Necedah National Wildlife Refuge


Site Description

Established in 1939, this 43,696 acre refuge sits on the site of former Glacial Lake Wisconsin, a flat, poorly-drained area of bogs, flowages, and wooded islands. Necedah contains a mix of pine, oak, and aspen forests, sedge meadows, emergent/submergent marsh, open water, grasslands, and savanna.

Necedah National Wildlife Refuge, photo by Rich King

Necedah National Wildlife Refuge, photo by Rich King

Photo Credits: Rich King

Ornithological Importance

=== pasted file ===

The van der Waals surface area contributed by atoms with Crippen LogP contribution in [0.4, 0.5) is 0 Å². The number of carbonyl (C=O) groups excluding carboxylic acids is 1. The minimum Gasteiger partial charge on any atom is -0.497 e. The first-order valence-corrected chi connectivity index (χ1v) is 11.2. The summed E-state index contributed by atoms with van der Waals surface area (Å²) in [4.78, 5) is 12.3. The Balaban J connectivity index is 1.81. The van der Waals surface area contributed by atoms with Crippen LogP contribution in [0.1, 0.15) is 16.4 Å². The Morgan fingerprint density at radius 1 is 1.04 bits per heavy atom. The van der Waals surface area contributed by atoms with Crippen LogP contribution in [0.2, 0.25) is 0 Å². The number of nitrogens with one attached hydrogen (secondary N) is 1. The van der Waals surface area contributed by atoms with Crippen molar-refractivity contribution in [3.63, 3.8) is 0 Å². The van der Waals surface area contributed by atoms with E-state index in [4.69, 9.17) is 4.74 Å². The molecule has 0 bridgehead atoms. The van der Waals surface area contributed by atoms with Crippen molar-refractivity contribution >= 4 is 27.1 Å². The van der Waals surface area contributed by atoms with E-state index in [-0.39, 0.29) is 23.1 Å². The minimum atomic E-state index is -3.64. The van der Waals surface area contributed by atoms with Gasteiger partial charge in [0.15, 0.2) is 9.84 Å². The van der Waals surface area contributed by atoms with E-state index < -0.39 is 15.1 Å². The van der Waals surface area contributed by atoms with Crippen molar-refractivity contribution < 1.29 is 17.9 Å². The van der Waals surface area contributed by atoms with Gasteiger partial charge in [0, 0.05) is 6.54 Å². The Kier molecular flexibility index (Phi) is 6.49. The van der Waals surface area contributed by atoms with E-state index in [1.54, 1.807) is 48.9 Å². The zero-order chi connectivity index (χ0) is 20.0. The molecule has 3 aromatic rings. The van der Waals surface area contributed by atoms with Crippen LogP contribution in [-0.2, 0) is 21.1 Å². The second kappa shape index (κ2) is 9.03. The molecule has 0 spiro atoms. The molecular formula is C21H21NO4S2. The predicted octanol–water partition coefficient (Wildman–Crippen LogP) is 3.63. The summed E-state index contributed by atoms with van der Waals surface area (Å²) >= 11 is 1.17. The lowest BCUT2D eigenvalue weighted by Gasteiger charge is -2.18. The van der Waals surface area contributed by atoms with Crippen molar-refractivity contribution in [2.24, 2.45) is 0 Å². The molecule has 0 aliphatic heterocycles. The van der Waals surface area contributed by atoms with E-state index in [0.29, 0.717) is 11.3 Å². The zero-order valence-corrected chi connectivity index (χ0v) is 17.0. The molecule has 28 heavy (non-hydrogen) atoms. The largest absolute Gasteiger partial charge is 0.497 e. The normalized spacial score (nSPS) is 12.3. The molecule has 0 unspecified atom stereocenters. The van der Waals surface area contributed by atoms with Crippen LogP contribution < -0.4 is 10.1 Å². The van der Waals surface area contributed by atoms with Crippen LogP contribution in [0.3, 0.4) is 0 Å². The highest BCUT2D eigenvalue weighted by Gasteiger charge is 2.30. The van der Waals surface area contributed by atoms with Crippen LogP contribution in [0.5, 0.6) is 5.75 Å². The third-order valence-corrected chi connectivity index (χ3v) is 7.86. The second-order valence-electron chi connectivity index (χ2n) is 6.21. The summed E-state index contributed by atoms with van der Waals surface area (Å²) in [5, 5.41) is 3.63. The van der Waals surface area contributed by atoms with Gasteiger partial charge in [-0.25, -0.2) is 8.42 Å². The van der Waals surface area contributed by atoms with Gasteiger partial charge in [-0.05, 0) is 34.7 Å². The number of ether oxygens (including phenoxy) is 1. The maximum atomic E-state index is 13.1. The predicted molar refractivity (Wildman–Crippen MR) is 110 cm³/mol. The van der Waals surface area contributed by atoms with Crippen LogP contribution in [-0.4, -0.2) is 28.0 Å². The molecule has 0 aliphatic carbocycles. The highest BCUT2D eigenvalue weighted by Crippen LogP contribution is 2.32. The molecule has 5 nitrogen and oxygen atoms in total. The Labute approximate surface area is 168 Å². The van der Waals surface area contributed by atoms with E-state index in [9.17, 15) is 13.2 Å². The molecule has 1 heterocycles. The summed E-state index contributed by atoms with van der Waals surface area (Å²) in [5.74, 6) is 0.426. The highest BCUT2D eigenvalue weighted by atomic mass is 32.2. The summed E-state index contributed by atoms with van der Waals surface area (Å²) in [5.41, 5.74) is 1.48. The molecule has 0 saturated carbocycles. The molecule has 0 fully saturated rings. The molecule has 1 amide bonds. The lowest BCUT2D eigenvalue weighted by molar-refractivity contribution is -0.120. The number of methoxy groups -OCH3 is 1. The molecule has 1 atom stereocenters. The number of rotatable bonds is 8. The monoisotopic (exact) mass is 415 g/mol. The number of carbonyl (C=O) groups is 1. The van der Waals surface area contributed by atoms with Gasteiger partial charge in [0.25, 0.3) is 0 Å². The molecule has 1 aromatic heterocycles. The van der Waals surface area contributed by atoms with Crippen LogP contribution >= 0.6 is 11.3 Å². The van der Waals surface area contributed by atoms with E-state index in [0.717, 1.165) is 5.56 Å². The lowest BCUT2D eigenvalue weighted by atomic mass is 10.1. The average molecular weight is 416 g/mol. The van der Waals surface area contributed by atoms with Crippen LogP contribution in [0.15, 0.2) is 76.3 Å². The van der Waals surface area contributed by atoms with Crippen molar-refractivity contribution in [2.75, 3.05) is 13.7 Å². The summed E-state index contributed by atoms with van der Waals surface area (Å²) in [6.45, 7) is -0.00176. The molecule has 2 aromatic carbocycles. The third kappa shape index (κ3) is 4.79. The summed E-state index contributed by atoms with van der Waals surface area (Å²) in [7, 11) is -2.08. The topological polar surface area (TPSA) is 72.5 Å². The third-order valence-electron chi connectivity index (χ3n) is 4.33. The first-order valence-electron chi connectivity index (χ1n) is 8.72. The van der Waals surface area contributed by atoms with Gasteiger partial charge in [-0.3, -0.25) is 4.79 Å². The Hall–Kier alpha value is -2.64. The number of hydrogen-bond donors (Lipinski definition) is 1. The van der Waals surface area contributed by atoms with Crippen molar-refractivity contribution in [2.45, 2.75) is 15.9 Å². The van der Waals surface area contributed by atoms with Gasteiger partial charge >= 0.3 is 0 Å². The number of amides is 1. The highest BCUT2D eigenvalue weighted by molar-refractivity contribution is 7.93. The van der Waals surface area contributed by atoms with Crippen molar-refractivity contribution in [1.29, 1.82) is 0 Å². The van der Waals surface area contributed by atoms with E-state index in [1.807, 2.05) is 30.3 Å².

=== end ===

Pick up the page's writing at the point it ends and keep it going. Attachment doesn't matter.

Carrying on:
A wide variety of species breed at Necedah, including least and American bitterns, trumpeter swan, osprey, ruffed grouse, black and yellow-billed cuckoos, red-headed woodpecker, willow flycatcher, sedge wren, golden-winged warbler, rose-breasted grosbeak, field sparrow, Henslow’s sparrow, dickcissel, and eastern meadowlark. Necedah is home to a reintroduced population of federally endangered whooping cranes, part of an effort to establish a migratory population in the eastern U.S. Thousands of waterfowl and sandhill cranes use the refuge during fall migration.